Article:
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We hope this review was both interesting and useful. Please share it with family and friends who would benefit from it as well.

TV Series Review

We like fast.

We grab espressos at the drive-thru, eat our Minute Rice (if we can wait for the water to boil) and buy time-saving devices, paying extra for same-day delivery. We like food fast, our cars faster and our Internet connections positively flaming. You'd probably even like this television review to speed up and get to the point already.

So, given our need for speed, is there a more fitting superhero for the 21st century than the Flash?

Don't answer that. No time.

Fast-Forward

Barry Allen wasn't always so speedy. In his day job as a Central City crime scene investigator, Barry's known for two things: his steady, deliberate mind and always being late. But that was before Central City's first (and last) particle accelerator blew up during a fierce thunderstorm. Barry was struck by a bolt of physics-defying lightning that rebooted the perpetually tardy guy into an earthbound F-22. And just like that, a whole new world opens up for him. Rush-hour traffic? Pish. He'll be at work in five ... seconds. Slow Wi-Fi? Never mind: He'll just run to the library and look up what he needs before most of us can type www.

Sure, Barry's clothes are prone to catching on fire when he really starts motoring. But thanks to his intelligent friends at S.T.A.R. Laboratory, he's got a nifty suit that resists those annoying friction burns.

Most of us would enjoy such superpower. Me, I'd be able to wake up way later on workdays, and this review would already be done. But Barry's a bit more altruistic. Instead of using his speed to impress his friends and clean the house ever so quickly, he becomes Central City's prime protector—a man determined to help the helpless, bring the guilty to justice and clean up the city's streets in ... well, a flash.

'Course, all that's more difficult these days, what with strange portals having opened up between Barry's native Earth and the alternate reality Earth Two, wherein the Flash is a guy named Jay Garrick (surprisingly slow these days), Zoom is the Big Bad, and most "metahumans" have apparently gone to the Dark Side.

(And allow me to take a super-quick second or two here to give a little comic book credit to the CW: While multiple Earths have long been a part of DC lore, most mainstream superhero adaptations have steered clear of the weird and wild multiverse. Perhaps fittingly, The Flash decided to race right out into it, full speed ahead.)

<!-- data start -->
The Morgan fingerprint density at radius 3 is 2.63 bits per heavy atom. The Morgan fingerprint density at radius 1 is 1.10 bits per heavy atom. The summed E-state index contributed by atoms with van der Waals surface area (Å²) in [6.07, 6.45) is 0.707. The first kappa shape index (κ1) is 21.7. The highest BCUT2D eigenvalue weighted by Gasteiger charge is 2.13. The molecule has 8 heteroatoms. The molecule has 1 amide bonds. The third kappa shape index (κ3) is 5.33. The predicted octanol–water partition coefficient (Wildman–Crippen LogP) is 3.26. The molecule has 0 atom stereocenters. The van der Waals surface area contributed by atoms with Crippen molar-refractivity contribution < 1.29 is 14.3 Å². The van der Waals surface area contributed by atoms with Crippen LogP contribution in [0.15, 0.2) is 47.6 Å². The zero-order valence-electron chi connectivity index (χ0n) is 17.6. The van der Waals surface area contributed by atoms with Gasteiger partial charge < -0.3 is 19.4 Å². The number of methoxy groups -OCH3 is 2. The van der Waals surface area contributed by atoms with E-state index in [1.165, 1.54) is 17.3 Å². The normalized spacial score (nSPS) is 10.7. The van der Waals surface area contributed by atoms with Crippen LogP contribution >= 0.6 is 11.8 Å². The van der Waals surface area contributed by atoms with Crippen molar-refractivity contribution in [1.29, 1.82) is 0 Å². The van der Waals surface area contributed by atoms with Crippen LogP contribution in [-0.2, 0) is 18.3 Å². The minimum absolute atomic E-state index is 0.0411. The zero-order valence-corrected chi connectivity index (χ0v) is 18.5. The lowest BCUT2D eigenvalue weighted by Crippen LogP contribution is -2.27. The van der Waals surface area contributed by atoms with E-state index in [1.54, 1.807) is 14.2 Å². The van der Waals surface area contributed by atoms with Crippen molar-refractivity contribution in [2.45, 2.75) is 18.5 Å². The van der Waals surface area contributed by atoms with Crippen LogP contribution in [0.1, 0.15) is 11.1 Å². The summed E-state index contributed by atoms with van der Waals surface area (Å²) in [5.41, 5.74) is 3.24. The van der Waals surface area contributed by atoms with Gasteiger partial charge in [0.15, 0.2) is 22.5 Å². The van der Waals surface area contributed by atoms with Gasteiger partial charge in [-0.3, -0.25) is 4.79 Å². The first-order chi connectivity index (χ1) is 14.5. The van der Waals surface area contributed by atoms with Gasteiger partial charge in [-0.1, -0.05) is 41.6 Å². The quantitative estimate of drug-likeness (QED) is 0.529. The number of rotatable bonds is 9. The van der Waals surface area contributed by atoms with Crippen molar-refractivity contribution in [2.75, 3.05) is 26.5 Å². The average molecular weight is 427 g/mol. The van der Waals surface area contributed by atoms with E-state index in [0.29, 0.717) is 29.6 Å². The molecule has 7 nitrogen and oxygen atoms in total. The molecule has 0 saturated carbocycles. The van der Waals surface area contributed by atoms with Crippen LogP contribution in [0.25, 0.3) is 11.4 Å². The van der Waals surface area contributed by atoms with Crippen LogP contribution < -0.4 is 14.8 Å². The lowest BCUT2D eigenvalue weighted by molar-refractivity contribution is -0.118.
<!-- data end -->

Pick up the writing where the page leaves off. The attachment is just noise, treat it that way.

The Right Thing … Right Now

Forget about the grim Gotham over on Fox. The Flash reflects Barry Allen's sunnier, more innocent personality—Superboy to CBS' Supergirl, you might say. This show feels positively old-fashioned at times, a place where unabashedly good heroes battle nefariously villainous villains. Sure, maybe Barry experiences the occasional moment of self-doubt or deals with a moral quandary or two. (He'll even steal some civilian clothes from time to time when he forgets to bring a fresh set with him.) But despite his mother's death, there's no tortured soul lurking inside that red hero's outfit of his, no simmering gothic ennui. This guy's a hero without an asterisk, a Central City denizen who is as good as they come, at least on the screen.

Of course Barry has an active dating life (but he's certainly no speed dater). Foul language can sometimes flit through the script. And The Flash, like all superhero properties, shows us flurries of violence; people sometimes get hurt or even die. But in a television landscape filled with dark antiheroes, the Flash still feels like a bright guy who always tries to do the right thing ... right now.

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Positive Elements

Spiritual Content

Sexual Content

Violent Content

Crude or Profane Language

Drug and Alcohol Content

Other Negative Elements

Conclusion

Pro-social Content

Objectionable Content

Summary Advisory

Plot Summary

Christian Beliefs

Other Belief Systems

Authority Roles

Profanity/Violence

Kissing/Sex/Homosexuality

Discussion Topics

Additional Comments/Notes

Episode Reviews

The Flash - November 3, 2015 "The Darkness and the Lights"
Flash: 10-7-2014

Credits

Rating

Readability Age Range

Author

Cast

Grant Gustin as Barry Allen; Candice Patton as Iris West; Danielle Panabaker as Caitlin Snow; Rick Cosnett as Eddie Thawne; Carlos Valdes as Cisco Ramon; Tom Cavanagh as Harrison Wells; Jesse L. Martin as Detective Joe West; Patrick Sabongui as Captain David Singh; Teddy Sears as Jay Garrick; Shantel VanSanten as Patty Spivot

Director

Distributor

Network

CW

Performance

Record Label

Platform

Publisher

Released

On Video

Year Published

Awards

Reviewer

Paul Asay

We hope this review was both interesting and useful. Please share it with family and friends who would benefit from it as well.

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